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Karen McCandlish writes:
Why have controversial material in your library? I was just discussing this topic with a friend, and I came up with a few reasons why it might be good to have anti-gay or racist or other controversial material in a library. It certainly is a way of raising people\'s consciousness, and perhaps their consciences, as to what\'s really out there - the level of hate where these people are coming from.
Of course, if you are in a college situation and doing a paper on racism, some primary source material could be very beneficial. Instead of reading about what someone else said about the KKK, or about Jerry Falwell, for that matter, you can read what they say and do it in their very own words. World Church of the Creator even has their very own website, as does http://www.godhatesfags.com <\">http://www.godhatesfags.com> and the rebuttal site http://www.godlovesfags.com <\">http://www.godlovesfags.com>
There are many reasons for having controversial books in a library, and there might be more to it than you think. Hate Watch is a group on the net that documents hate sites. There are similar organizations such as Klan Watch that probably even subscribe to an organization\'s newletters, and read up on and keep informed of their events just so that they know what the group is up to (in that case the Klan).
I\'m sure that reading a group\'s propaganda is useful in studying racism, or homophobia, for example. The books I\'ve seen range from \"rude\" science to heavily scriptural material, autobiographies and such. You may not be a proponent of phreneology, but you may want to know what it is. Perhaps you have a great uncle who spoke about it once, or some guy at the bus stop, and you want to know what it is. Just because you read a book doesn\'t mean you have to agree with it. Why should you be denied that knowledge or have to justify why you want it, or for that matter, why should you be denied information about any other controversial topic for any reason, be it abortion, homosexuality or religion? Without all the information we can\'t reason things through and make good decisions.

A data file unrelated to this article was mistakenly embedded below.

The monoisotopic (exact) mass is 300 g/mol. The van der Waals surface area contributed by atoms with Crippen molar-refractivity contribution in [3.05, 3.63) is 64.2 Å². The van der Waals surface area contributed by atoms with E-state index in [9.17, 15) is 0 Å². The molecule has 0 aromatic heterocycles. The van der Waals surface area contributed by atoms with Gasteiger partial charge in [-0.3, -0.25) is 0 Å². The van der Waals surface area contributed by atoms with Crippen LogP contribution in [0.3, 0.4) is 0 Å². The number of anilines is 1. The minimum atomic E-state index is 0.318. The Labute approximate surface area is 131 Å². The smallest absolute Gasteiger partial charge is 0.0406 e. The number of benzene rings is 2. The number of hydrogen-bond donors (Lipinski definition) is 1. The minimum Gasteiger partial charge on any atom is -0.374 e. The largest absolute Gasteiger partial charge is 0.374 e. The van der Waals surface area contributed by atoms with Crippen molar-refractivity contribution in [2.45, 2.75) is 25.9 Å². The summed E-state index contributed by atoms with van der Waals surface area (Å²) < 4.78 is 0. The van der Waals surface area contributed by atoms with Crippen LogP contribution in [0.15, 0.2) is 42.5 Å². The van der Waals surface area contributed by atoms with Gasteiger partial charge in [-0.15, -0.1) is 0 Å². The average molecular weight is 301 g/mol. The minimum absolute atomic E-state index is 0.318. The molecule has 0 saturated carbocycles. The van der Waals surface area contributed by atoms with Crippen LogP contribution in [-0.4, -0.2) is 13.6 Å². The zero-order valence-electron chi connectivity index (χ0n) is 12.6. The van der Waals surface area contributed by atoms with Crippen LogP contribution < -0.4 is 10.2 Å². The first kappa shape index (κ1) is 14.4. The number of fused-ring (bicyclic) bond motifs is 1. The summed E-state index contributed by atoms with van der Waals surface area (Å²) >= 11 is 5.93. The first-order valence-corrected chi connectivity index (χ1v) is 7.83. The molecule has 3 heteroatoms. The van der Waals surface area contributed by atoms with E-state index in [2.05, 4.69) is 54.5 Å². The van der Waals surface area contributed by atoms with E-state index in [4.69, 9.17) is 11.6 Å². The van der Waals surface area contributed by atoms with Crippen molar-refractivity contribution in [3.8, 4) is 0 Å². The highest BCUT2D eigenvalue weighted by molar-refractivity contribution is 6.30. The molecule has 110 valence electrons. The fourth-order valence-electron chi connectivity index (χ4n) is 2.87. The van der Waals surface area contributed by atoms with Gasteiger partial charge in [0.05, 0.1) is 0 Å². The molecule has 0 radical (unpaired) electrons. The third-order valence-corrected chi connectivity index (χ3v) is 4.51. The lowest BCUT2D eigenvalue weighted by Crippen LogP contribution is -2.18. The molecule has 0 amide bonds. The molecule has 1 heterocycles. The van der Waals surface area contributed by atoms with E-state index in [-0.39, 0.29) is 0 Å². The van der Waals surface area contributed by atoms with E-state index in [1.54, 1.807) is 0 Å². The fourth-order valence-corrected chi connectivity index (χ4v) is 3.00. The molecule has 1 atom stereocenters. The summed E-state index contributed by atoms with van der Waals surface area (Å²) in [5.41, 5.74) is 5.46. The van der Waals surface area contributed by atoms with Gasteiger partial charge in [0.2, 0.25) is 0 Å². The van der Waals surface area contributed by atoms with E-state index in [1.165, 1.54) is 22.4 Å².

As to why someone might want anti-gay books, perhaps you have a friend who is a part of the Exodus movement (a \"change yourself\" group) and you want to be able to understand them better. Most people who are debating a topic, writing a paper, or researching are encouraged to look at both sides of the issue. It strengthens one\'s argument if they understand what the opposing viewpoints are, and how to rebut them. It might help you understand a client, friend, coworker or relative better. You might not agree with them, but you might be able to understand a bit better where they are coming from.
It\'s the same with gay books. A person, even a librarian, may not agree that people should be gay, but perhaps they want to understand what it is like to be gay, or what gays experienced in the holocaust, etc. or what it\'s like to raise a gay child, or to be raised by a gay parent, and they can experience all that through a first hand account in an autobiography. It\'s fascinating.
I really think that books are great. Without ever knowing someone I can get to understand them, and find out what their life might be like, by reading a book they have written. There are even diaries of homeless people and of course there are books about and by criminals too and drug addicts, not really my fancy, but our criminal justice and human services departments find that quite helpful. There is also a book about a faithful committed monogamous Christian Republican housewife and a friend of Ronald Reagan, who contracted AIDS, and what it was like for her to feel shunned by her own. And about Ryan White, a little boy who got AIDS from a blood transfusion. Such books are necessary to break stereotypes about AIDS so that children like Ryan hopefully are not teased taunted and excluded out of prejudice and ignorance, for those who are open minded enough to read about or watch a video about him.
Misperceptions about AIDS continue to allow the disease to infect heterosexual women and men of all races because in their ignorance they fail to protect themselves. I wonder how many kids know that you can get AIDS from a tattoo or a piercing that is not done properly (with a clean needle), or how many mothers know that you can transmit AIDS through breast milk. Without materials on AIDS in a library you are putting people at risk in many ways.
In short, libraries are about education without judgement. While it is true that everyone\'s experience differs, and you can only truly know what a person believes and what they truly think unless you ask them, books can give a fair amount of insight into a group, religion, or person. It is true that not all information in print or on the internet is fact we should to provide as much information or as high quality as possible so that a person can make their own decisions. While we would hesitate to give or suggest information that is not factual, some areas are up for debate, such as religion and philosophy for example. Whereas science and technology books need to be updated so that accurate information is available, some materials may still be retained in a special archive for historic purposes.